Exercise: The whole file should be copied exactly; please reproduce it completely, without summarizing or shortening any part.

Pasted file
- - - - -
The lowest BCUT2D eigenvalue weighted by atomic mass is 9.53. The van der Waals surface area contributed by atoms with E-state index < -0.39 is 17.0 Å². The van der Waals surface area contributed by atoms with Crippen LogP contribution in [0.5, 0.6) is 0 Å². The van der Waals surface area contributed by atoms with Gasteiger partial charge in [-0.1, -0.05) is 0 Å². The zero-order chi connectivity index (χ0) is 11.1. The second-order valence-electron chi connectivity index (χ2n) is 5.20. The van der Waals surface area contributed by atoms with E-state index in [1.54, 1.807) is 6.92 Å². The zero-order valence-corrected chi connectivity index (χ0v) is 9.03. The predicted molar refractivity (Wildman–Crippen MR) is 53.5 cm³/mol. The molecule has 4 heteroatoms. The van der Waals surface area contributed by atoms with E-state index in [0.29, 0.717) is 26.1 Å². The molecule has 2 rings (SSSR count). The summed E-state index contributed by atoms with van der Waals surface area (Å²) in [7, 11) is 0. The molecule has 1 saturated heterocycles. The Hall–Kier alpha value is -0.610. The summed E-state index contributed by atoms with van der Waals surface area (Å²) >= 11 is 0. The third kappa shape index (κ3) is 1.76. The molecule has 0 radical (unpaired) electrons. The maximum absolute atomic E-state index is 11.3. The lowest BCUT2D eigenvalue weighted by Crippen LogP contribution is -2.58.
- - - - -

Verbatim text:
The lowest BCUT2D eigenvalue weighted by atomic mass is 9.53. The van der Waals surface area contributed by atoms with E-state index < -0.39 is 17.0 Å². The van der Waals surface area contributed by atoms with Crippen LogP contribution in [0.5, 0.6) is 0 Å². The van der Waals surface area contributed by atoms with Gasteiger partial charge in [-0.1, -0.05) is 0 Å². The zero-order chi connectivity index (χ0) is 11.1. The second-order valence-electron chi connectivity index (χ2n) is 5.20. The van der Waals surface area contributed by atoms with E-state index in [1.54, 1.807) is 6.92 Å². The zero-order valence-corrected chi connectivity index (χ0v) is 9.03. The predicted molar refractivity (Wildman–Crippen MR) is 53.5 cm³/mol. The molecule has 4 heteroatoms. The van der Waals surface area contributed by atoms with E-state index in [0.29, 0.717) is 26.1 Å². The molecule has 2 rings (SSSR count). The summed E-state index contributed by atoms with van der Waals surface area (Å²) in [7, 11) is 0. The molecule has 1 saturated heterocycles. The Hall–Kier alpha value is -0.610. The summed E-state index contributed by atoms with van der Waals surface area (Å²) >= 11 is 0. The third kappa shape index (κ3) is 1.76. The molecule has 0 radical (unpaired) electrons. The maximum absolute atomic E-state index is 11.3. The lowest BCUT2D eigenvalue weighted by Crippen LogP contribution is -2.58.